On-air, there've been more tears and authenticity, with radio uniquely geared to reflect the spirit of the age. And - post the 2Day FM Royal hoax call incident in Australia in 2012 - potentially unkind radio gave way to feelgood. The Sunday chart show united ritual started to diminish as the BBC's chart moved to Friday and commercial radio groups went their own ways.

It’s been the decade where digital replaced analogue as the principal transmission platform. Total digital listening more than doubled from 243m hours at the start the of the decade to 562m now, with DAB accounting for the lion’s share. DAB morphed into DAB+ and a second national commercial multiplex came on air - delivering unprecedented choice to UK listeners.

The number of radio listeners online has more than tripled in ten years, with primitive pop-ups replaced by dapper apps. As the decade began, Tim Davie was proudly trumpeting the new Radioplayer at the Radio Festival, a real joint industry effort thanks, in no small part, to the energies of MD Mike Hill who ended the decade battling to secure radio’s place on the dashboard.

BBC radio delivered via iPlayer was relaunched in 2012 as BBC iPlayer Radio - before being replaced by BBC Sounds last year. Like most change, the hurried early incarnations of the app attracted "pretty terrible" reviews, according to the World at One’s own cue into an item on the controversy. Notwithstanding its understandable vision to to be a "standalone , and standout, destination bringing the best of everything we do in audio into one place", it subsequently wisely began to acknowledge more of the value of BBC's trusted station brands and the huge volume of linear listening.

BBC Sounds was but one initiative from a BBC chastened by figures suggesting under 35s care little for their elderly Auntie. James Purnell, director of radio and education, said it would allow the BBC to "lean in to the podcast revolution", where 15-24s were proving the most revolting.

Although the tech was around in prior decades, the last ten years saw the word ‘podcast’ creep into early mainstream. The number of podcasts grew like flopsy, albeit the vast majority enjoy short lives and are only listened to by the very brave. The exceptions have become phenomena, with the Apple charts featuring some international entrants, alongside a healthy contingent of UK radio derivatives. One delicious example was the excellent Brexitcast/Electioncast, which moved sideways from podcast to broadcast radio – and even TV. The sexiness of podcasting has also brought an extra burst of enthusiasm for audio as an influential advertising medium, hopefully one which might even propel radio to the revenues it has long-deserved.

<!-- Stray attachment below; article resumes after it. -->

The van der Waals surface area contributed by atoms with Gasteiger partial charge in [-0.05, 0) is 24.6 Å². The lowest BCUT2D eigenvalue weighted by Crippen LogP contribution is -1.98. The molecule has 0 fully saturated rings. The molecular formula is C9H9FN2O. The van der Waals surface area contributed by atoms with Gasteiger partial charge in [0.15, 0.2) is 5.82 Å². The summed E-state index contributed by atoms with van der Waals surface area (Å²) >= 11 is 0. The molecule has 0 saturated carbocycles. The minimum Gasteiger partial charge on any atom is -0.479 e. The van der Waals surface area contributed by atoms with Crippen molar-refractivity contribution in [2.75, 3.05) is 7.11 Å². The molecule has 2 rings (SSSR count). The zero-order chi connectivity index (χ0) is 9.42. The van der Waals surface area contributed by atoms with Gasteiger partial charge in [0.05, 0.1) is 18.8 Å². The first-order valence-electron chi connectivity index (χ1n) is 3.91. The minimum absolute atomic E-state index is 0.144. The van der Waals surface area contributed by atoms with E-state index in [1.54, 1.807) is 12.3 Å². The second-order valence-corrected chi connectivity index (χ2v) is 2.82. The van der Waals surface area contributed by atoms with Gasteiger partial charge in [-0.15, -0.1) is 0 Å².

In the last five years, the number of podcast listeners almost doubled – to 5.9m in 2018. Nevertheless, contrary to what some suggest, it remains the appreciably smaller cousin of radio, accounting for just a 4% slice of ear-time, compared to radio’s 73%.

This was the decade when radio's competitive sets for both audience and revenues shifted, as fixed broadband and mobile access grew in size and speed - with data cheaper.

Despite the increasing number of community and streamed stations not publishing Rajar results, the reach of such 'other radio' as a whole remained at around 7% across the decade, maybe due, in part, to national data sampling for major commercial brands capturing what would have been out-of-area listening.

Whilst traditional radio has faced challenges for its 15-24 audience, particularly in terms of loyalty, it remains a titan. With the population growing, radio’s audience rose too – up from 46m to, at best, a record 49m in the course of the decade, although its percentage reach of all adults fell from 90% to 88%, having bounced around as high as 92%. Ten years in media is a long time and such a slow decline is evidence of radio’s resilience.

The decade saw the end of the BBC's hundred year dominance of radio. The BBC fell from reaching 65% of the population to 61% - and commercial radio grew from 61% to 65% thanks to more services and better platform equivalence. Even with so much choice, listeners still stay with favourite stations - although those favourites may well have changed – and the number of stations in the average listener station repertoire has grown from 2.5 to 3 in the decade.

The last ten years have seen levels of change in radio which the medium has not witnessed since its birth in the 1920s. The next ten years promise much the same. As radio approaches its second century, let's hope the BBC can count on confident leadership for the challenges ahead, if it is to be seen as fit for purpose and retain what is best about it. And that they involve people who know and love radio in determining its new place in a broader audio world. Let's hope too that the commercial players continue to forge ahead with agility in a fast-changing world - and maybe even show a little seasonal goodwill to each other.

Radio Secrets is a comprehensive guide to contemporary presentation and production techniques in all formats, from writing to delivery, across radio and podcasting.

Read this book and gain insights into:

Tight contemporary music presentation-

Generating engaging talk content-

Developing authenticity and likeability- Handling double-acts, callers and contests- Understanding the audience and keeping them listening

Whether you are a newcomer or a seasoned performer, Radio Secrets is essential reading.